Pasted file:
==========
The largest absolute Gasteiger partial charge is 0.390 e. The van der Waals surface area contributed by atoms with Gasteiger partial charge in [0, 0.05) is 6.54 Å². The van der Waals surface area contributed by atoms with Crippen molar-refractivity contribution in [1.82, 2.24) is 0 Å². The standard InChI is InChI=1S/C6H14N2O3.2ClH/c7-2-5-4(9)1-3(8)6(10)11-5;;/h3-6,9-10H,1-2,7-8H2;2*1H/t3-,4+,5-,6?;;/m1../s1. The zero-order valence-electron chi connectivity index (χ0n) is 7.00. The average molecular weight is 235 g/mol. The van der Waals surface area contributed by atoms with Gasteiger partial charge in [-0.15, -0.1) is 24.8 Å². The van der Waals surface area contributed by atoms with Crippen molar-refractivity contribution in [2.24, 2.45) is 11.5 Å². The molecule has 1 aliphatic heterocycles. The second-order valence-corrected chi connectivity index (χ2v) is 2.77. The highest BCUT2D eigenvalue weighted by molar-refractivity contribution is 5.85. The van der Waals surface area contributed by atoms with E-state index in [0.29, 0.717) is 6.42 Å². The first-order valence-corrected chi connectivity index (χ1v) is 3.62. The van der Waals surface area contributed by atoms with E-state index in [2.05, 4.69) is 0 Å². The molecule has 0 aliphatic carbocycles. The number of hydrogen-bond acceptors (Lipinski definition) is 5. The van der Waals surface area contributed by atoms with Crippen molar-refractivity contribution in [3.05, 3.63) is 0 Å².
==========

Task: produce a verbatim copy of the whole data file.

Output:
The largest absolute Gasteiger partial charge is 0.390 e. The van der Waals surface area contributed by atoms with Gasteiger partial charge in [0, 0.05) is 6.54 Å². The van der Waals surface area contributed by atoms with Crippen molar-refractivity contribution in [1.82, 2.24) is 0 Å². The standard InChI is InChI=1S/C6H14N2O3.2ClH/c7-2-5-4(9)1-3(8)6(10)11-5;;/h3-6,9-10H,1-2,7-8H2;2*1H/t3-,4+,5-,6?;;/m1../s1. The zero-order valence-electron chi connectivity index (χ0n) is 7.00. The average molecular weight is 235 g/mol. The van der Waals surface area contributed by atoms with Gasteiger partial charge in [-0.15, -0.1) is 24.8 Å². The van der Waals surface area contributed by atoms with Crippen molar-refractivity contribution in [2.24, 2.45) is 11.5 Å². The molecule has 1 aliphatic heterocycles. The second-order valence-corrected chi connectivity index (χ2v) is 2.77. The highest BCUT2D eigenvalue weighted by molar-refractivity contribution is 5.85. The van der Waals surface area contributed by atoms with E-state index in [0.29, 0.717) is 6.42 Å². The first-order valence-corrected chi connectivity index (χ1v) is 3.62. The van der Waals surface area contributed by atoms with E-state index in [2.05, 4.69) is 0 Å². The molecule has 0 aliphatic carbocycles. The number of hydrogen-bond acceptors (Lipinski definition) is 5. The van der Waals surface area contributed by atoms with Crippen molar-refractivity contribution in [3.05, 3.63) is 0 Å².